Corporate – Each company operates within different bounds. These are determined by their size, their budget and their ability to make organizational change. Within these bounds marketers operate along the five factors described below.
Competitive – Each company in a category operates within a similar framework as described below. In an ideal world, marketers would have perfect information on how they act as well as how their competitors act. In reality, in many categories have reasonably good information through sources, such as, IRI or Nielsen. In many industries, competitive marketing information is hard to come by.
Customers/Consumers – Understanding and taking advantage of how customers make purchasing decisions can help marketers improve their marketing effectiveness. Groups of consumers act in similar ways leading to the need to segment them. Based on these segments, they make choices based on how they value the attributes of a product and the brand, in return for price paid for the product. Consumers build brand value through information. Information is received through many sources, such as, advertising, word-of-mouth and in the (distribution) channel often characterized with the purchase funnel, a McKinsey & Company concept. Lastly, consumers consume and make purchase decisions in certain ways.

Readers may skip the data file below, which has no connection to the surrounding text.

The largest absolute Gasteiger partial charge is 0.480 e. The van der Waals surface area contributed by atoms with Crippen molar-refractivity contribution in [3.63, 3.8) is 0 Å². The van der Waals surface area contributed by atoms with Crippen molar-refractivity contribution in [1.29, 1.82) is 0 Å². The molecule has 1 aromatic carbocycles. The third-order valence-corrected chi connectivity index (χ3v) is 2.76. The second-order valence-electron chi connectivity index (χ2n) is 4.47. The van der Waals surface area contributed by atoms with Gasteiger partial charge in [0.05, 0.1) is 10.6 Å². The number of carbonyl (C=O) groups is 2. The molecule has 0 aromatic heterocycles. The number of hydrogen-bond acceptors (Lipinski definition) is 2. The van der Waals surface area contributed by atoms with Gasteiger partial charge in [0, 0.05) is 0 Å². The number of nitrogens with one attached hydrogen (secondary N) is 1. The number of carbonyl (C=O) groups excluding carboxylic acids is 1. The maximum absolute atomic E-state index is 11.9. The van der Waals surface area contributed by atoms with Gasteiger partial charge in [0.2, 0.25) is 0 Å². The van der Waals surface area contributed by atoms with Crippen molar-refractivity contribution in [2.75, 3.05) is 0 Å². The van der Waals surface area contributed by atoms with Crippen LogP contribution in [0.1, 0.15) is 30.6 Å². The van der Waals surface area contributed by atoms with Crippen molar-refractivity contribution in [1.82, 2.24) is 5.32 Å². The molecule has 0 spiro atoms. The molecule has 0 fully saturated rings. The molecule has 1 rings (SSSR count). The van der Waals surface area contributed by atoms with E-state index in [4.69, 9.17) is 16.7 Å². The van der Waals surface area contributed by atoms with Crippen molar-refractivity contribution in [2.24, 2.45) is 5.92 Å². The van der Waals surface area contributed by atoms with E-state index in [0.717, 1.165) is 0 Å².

Exogenous Factors – There are many factors outside of our immediate control that can impact the effectiveness of our marketing activities. These can include the weather, interest rates, government regulations and many others. Understanding the impact these factors can have on our consumers can help us to design programs that can take advantage of these factors or mitigate the risk of these factors if they take place in the middle of our marketing campaigns.